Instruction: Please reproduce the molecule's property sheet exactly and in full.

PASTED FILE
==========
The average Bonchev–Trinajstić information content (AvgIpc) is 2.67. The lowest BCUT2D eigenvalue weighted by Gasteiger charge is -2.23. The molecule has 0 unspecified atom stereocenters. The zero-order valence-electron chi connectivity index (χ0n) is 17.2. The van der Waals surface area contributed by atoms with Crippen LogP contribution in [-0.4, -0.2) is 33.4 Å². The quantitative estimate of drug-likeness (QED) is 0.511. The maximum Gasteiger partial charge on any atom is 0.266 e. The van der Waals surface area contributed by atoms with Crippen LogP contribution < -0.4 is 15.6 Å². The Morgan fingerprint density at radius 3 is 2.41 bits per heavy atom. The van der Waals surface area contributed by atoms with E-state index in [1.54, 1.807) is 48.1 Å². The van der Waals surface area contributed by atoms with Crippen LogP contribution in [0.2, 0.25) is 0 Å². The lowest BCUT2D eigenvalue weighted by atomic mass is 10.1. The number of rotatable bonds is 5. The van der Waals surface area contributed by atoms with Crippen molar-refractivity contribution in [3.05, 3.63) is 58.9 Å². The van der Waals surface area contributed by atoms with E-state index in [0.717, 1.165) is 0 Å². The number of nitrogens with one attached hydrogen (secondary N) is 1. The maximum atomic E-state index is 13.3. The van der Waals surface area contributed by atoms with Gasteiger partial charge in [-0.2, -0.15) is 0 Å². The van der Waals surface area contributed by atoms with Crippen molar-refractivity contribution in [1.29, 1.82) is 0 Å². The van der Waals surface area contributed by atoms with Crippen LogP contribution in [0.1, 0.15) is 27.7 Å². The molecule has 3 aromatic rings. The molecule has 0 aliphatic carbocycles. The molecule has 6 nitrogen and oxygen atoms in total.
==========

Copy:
The average Bonchev–Trinajstić information content (AvgIpc) is 2.67. The lowest BCUT2D eigenvalue weighted by Gasteiger charge is -2.23. The molecule has 0 unspecified atom stereocenters. The zero-order valence-electron chi connectivity index (χ0n) is 17.2. The van der Waals surface area contributed by atoms with Crippen LogP contribution in [-0.4, -0.2) is 33.4 Å². The quantitative estimate of drug-likeness (QED) is 0.511. The maximum Gasteiger partial charge on any atom is 0.266 e. The van der Waals surface area contributed by atoms with Crippen LogP contribution < -0.4 is 15.6 Å². The Morgan fingerprint density at radius 3 is 2.41 bits per heavy atom. The van der Waals surface area contributed by atoms with E-state index in [1.54, 1.807) is 48.1 Å². The van der Waals surface area contributed by atoms with Crippen LogP contribution in [0.2, 0.25) is 0 Å². The lowest BCUT2D eigenvalue weighted by atomic mass is 10.1. The number of rotatable bonds is 5. The van der Waals surface area contributed by atoms with Crippen molar-refractivity contribution in [3.05, 3.63) is 58.9 Å². The van der Waals surface area contributed by atoms with E-state index in [0.717, 1.165) is 0 Å². The number of nitrogens with one attached hydrogen (secondary N) is 1. The maximum atomic E-state index is 13.3. The van der Waals surface area contributed by atoms with Gasteiger partial charge in [-0.2, -0.15) is 0 Å². The van der Waals surface area contributed by atoms with Crippen molar-refractivity contribution in [1.29, 1.82) is 0 Å². The van der Waals surface area contributed by atoms with Crippen LogP contribution in [0.1, 0.15) is 27.7 Å². The molecule has 3 aromatic rings. The molecule has 0 aliphatic carbocycles. The molecule has 6 nitrogen and oxygen atoms in total.